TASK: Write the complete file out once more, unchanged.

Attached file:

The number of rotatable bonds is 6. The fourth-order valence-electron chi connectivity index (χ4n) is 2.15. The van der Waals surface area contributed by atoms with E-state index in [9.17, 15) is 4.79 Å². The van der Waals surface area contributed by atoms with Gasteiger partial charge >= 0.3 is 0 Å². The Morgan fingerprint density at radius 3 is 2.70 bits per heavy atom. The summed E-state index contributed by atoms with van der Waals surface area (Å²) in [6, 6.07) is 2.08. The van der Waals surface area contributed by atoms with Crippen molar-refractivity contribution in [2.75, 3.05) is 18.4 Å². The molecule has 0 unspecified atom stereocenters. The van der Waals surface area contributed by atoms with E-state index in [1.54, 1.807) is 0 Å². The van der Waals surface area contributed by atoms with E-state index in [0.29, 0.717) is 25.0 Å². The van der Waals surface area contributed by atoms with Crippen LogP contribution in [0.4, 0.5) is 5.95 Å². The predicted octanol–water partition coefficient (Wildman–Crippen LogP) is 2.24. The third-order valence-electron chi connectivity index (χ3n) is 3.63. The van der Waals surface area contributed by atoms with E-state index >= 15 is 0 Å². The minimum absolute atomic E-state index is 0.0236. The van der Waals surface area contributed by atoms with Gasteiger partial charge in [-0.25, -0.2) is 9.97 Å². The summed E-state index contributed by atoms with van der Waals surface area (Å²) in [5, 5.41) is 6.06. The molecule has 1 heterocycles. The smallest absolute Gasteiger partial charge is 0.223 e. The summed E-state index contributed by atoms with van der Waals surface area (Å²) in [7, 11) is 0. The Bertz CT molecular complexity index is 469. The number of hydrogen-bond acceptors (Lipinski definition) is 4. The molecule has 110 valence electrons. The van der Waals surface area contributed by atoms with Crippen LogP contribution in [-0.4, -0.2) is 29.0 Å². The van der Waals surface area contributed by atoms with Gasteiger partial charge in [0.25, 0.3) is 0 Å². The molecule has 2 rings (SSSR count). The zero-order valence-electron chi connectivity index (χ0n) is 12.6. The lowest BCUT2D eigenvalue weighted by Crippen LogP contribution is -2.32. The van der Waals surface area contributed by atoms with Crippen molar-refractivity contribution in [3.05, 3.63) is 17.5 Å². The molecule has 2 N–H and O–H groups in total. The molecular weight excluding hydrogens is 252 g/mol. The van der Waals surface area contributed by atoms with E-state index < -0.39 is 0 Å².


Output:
The number of rotatable bonds is 6. The fourth-order valence-electron chi connectivity index (χ4n) is 2.15. The van der Waals surface area contributed by atoms with E-state index in [9.17, 15) is 4.79 Å². The van der Waals surface area contributed by atoms with Gasteiger partial charge >= 0.3 is 0 Å². The Morgan fingerprint density at radius 3 is 2.70 bits per heavy atom. The summed E-state index contributed by atoms with van der Waals surface area (Å²) in [6, 6.07) is 2.08. The van der Waals surface area contributed by atoms with Crippen molar-refractivity contribution in [2.75, 3.05) is 18.4 Å². The molecule has 0 unspecified atom stereocenters. The van der Waals surface area contributed by atoms with E-state index in [1.54, 1.807) is 0 Å². The van der Waals surface area contributed by atoms with E-state index in [0.29, 0.717) is 25.0 Å². The van der Waals surface area contributed by atoms with Crippen LogP contribution in [0.4, 0.5) is 5.95 Å². The predicted octanol–water partition coefficient (Wildman–Crippen LogP) is 2.24. The third-order valence-electron chi connectivity index (χ3n) is 3.63. The van der Waals surface area contributed by atoms with E-state index >= 15 is 0 Å². The minimum absolute atomic E-state index is 0.0236. The van der Waals surface area contributed by atoms with Gasteiger partial charge in [-0.25, -0.2) is 9.97 Å². The summed E-state index contributed by atoms with van der Waals surface area (Å²) in [5, 5.41) is 6.06. The molecule has 1 heterocycles. The smallest absolute Gasteiger partial charge is 0.223 e. The summed E-state index contributed by atoms with van der Waals surface area (Å²) in [7, 11) is 0. The Bertz CT molecular complexity index is 469. The number of hydrogen-bond acceptors (Lipinski definition) is 4. The molecule has 110 valence electrons. The van der Waals surface area contributed by atoms with Crippen LogP contribution in [-0.4, -0.2) is 29.0 Å². The van der Waals surface area contributed by atoms with Gasteiger partial charge in [0.25, 0.3) is 0 Å². The molecule has 2 rings (SSSR count). The zero-order valence-electron chi connectivity index (χ0n) is 12.6. The lowest BCUT2D eigenvalue weighted by Crippen LogP contribution is -2.32. The van der Waals surface area contributed by atoms with Crippen molar-refractivity contribution in [3.05, 3.63) is 17.5 Å². The molecule has 2 N–H and O–H groups in total. The molecular weight excluding hydrogens is 252 g/mol. The van der Waals surface area contributed by atoms with E-state index < -0.39 is 0 Å².